The National Finals lasts ten days so Amy had plenty of time to go online and clean out what was left in their joint bank accounts. Her soon-to-be-ex was friends with the president of the bank but she was friends with the head teller so it was no problem. She called her high school boyfriend, who ran the Chevrolet dealership, and got her soon-to-be-ex's truck repossessed. She told the insurance company that she suspected arson because she knew that would slow down the payout. She didn't bother to report the shot. She got the sponsorship photos out of the way in Vegas and signed autographs for hours. Her rodeo friends stayed close but he never showed up. That only meant he was waiting until she hit the highway alone.
Amy won. She cleared nearly $70,000 for the week. The sponsorships were almost triple that amount. She also won a 2016 dually pickup and a top-of-the-line horse trailer but going home was not an option.
She knew he'd be thinking Mexico. So she was thinking Canada.
Amy never counted on Vermont.
She waited in the trees. In the fog. El Nino, the warm air that moved too far north and lingered for too long this year, turned the snow to rain. But she knew what no one else could imagine. Someone was rolling in, riding the crest of El Nino, moving fast.
In the fog, her best mare pricked up her ears. Sniffed the air. "Soon," she whispered to the mare. "Soon."
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Author's note: I'm creating a serial story which is set in and around Corinth, Vermont. As you can see, it will be a 'stranger in a strange land' type of story, at least at first. I'll be folding in events, places, and ideas from throughout the Upper Valley which are supplied by you, the readers.
I want to write about what you want to read about.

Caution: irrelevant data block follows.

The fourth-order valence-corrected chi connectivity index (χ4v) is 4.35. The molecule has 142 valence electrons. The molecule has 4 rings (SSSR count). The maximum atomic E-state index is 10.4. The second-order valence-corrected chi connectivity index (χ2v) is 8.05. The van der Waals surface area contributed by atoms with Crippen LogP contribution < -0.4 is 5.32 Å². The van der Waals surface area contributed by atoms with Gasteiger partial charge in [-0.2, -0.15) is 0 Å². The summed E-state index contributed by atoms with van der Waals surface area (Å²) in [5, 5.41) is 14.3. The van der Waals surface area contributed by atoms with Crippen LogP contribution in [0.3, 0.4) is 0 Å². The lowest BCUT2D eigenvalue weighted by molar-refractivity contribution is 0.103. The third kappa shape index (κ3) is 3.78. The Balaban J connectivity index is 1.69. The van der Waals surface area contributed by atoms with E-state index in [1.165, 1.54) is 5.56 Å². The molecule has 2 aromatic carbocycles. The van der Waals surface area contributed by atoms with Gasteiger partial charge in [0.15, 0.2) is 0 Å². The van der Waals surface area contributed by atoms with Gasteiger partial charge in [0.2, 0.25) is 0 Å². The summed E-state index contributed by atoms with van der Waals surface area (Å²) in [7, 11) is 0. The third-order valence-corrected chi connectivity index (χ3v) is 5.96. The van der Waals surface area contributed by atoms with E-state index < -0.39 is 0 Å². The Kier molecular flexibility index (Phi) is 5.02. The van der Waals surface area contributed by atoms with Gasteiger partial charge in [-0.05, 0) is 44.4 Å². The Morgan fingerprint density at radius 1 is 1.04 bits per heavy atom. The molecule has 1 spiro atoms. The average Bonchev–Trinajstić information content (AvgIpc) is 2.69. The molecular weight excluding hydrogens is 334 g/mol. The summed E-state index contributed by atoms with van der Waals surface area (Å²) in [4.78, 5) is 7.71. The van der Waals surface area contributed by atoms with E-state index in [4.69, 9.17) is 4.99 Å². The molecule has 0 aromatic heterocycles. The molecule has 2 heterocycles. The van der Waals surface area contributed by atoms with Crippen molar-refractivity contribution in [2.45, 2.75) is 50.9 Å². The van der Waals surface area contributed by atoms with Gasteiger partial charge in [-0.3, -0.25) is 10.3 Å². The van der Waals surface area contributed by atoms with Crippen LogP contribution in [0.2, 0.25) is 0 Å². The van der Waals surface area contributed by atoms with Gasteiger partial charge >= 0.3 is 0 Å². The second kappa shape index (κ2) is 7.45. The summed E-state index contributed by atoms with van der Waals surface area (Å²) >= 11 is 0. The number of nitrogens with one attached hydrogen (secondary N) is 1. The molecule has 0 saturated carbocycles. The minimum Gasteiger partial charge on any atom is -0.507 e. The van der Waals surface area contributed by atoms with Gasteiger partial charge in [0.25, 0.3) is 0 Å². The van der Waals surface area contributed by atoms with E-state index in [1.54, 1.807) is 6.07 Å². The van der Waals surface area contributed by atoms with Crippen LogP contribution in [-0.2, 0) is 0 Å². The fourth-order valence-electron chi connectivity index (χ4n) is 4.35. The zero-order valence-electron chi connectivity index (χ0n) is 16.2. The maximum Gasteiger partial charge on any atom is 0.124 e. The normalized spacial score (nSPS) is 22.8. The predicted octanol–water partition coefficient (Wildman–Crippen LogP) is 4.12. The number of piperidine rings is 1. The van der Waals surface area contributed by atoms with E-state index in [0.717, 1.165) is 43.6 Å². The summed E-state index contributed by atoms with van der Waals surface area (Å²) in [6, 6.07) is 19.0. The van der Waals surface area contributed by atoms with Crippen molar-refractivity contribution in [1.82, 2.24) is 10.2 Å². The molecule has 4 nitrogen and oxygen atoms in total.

What makes living in the Upper Valley different than living any place else? That’s what I’d like to include. Legends. Quirks. Events. History. Pet peeves. Favorite things. Ghost stories. Weird occupations. Strange situations.
Just list your ideas in the comments section below or at https://knotweed.wufoo.com/forms/ideas-for-mary-sue-price/. I’ll do my best to work them into the story. Pictures are always welcome if I have permission to use them. Let’s stay away from politics, religion, or anything personal.
I've gotten a great response so far, thank you! This is going to be fun! The whole idea is new, though, and we’re sorting it out as we go along. With that in mind, I need to clarify a couple of things:
By submitting ideas to me in emails or comments, you’re giving me non-exclusive permission to use the material in this blog and any place else. The story I create, and everything in it, belongs to me. Your emails or comments belong to you. Although you are giving me permission to use the material, you’re free to use it yourself, any way you want. That seems pretty obvious and I appreciate your willingness to share.
However, if you submit ideas to this blog, you would not become co-writers or collaborators if ‘Tales From Nowhere’ goes beyond this website. I don’t have any plans for that, at the moment, but I can’t rule it out. I hope this is clear. If not, please let me know. I hope it does not discourage anyone from sending in ideas. I just want everybody to understand who owns what. Thanks!
Also, all of the characters are fictional and any resemblance to real people is a coincidence. Okay, except for the picture of the cool Oklahoma cowgirl running barrels. She is a friend from high school who has graciously allowed me to use her image to represent one of my main characters. The story has nothing to do with her, though. I'm making it all up!